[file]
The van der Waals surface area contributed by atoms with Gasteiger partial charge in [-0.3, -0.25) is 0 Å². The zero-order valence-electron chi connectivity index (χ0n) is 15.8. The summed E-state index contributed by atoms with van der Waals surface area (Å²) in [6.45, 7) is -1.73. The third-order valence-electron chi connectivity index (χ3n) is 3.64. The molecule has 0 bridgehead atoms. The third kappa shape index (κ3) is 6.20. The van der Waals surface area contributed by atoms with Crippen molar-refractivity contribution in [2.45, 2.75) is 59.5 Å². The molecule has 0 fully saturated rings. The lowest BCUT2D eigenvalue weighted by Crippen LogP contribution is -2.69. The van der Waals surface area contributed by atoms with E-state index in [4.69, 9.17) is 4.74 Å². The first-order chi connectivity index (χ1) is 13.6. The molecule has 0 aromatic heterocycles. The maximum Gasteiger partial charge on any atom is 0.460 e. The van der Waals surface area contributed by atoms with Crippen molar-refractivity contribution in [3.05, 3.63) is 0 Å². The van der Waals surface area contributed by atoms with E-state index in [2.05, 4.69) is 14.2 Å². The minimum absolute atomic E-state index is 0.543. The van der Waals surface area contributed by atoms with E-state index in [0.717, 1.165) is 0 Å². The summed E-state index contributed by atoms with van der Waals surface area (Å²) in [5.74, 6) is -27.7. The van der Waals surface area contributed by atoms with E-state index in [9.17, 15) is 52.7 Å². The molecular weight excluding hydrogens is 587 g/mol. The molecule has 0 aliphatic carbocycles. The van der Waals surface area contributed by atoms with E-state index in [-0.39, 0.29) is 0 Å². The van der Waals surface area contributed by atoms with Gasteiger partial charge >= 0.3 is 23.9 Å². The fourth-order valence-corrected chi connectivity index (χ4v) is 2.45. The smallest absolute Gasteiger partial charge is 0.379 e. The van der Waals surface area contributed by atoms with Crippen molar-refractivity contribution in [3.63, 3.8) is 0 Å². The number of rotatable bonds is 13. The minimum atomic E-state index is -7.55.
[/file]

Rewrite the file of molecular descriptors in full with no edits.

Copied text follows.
The van der Waals surface area contributed by atoms with Gasteiger partial charge in [-0.3, -0.25) is 0 Å². The zero-order valence-electron chi connectivity index (χ0n) is 15.8. The summed E-state index contributed by atoms with van der Waals surface area (Å²) in [6.45, 7) is -1.73. The third-order valence-electron chi connectivity index (χ3n) is 3.64. The molecule has 0 bridgehead atoms. The third kappa shape index (κ3) is 6.20. The van der Waals surface area contributed by atoms with Crippen molar-refractivity contribution in [2.45, 2.75) is 59.5 Å². The molecule has 0 fully saturated rings. The lowest BCUT2D eigenvalue weighted by Crippen LogP contribution is -2.69. The van der Waals surface area contributed by atoms with E-state index in [4.69, 9.17) is 4.74 Å². The first-order chi connectivity index (χ1) is 13.6. The molecule has 0 aromatic heterocycles. The maximum Gasteiger partial charge on any atom is 0.460 e. The van der Waals surface area contributed by atoms with Crippen molar-refractivity contribution in [3.05, 3.63) is 0 Å². The van der Waals surface area contributed by atoms with E-state index in [2.05, 4.69) is 14.2 Å². The minimum absolute atomic E-state index is 0.543. The van der Waals surface area contributed by atoms with E-state index in [0.717, 1.165) is 0 Å². The summed E-state index contributed by atoms with van der Waals surface area (Å²) in [5.74, 6) is -27.7. The van der Waals surface area contributed by atoms with E-state index in [9.17, 15) is 52.7 Å². The molecular weight excluding hydrogens is 587 g/mol. The molecule has 0 aliphatic carbocycles. The van der Waals surface area contributed by atoms with E-state index in [-0.39, 0.29) is 0 Å². The van der Waals surface area contributed by atoms with Gasteiger partial charge >= 0.3 is 23.9 Å². The fourth-order valence-corrected chi connectivity index (χ4v) is 2.45. The smallest absolute Gasteiger partial charge is 0.379 e. The van der Waals surface area contributed by atoms with Crippen molar-refractivity contribution in [3.63, 3.8) is 0 Å². The number of rotatable bonds is 13. The minimum atomic E-state index is -7.55.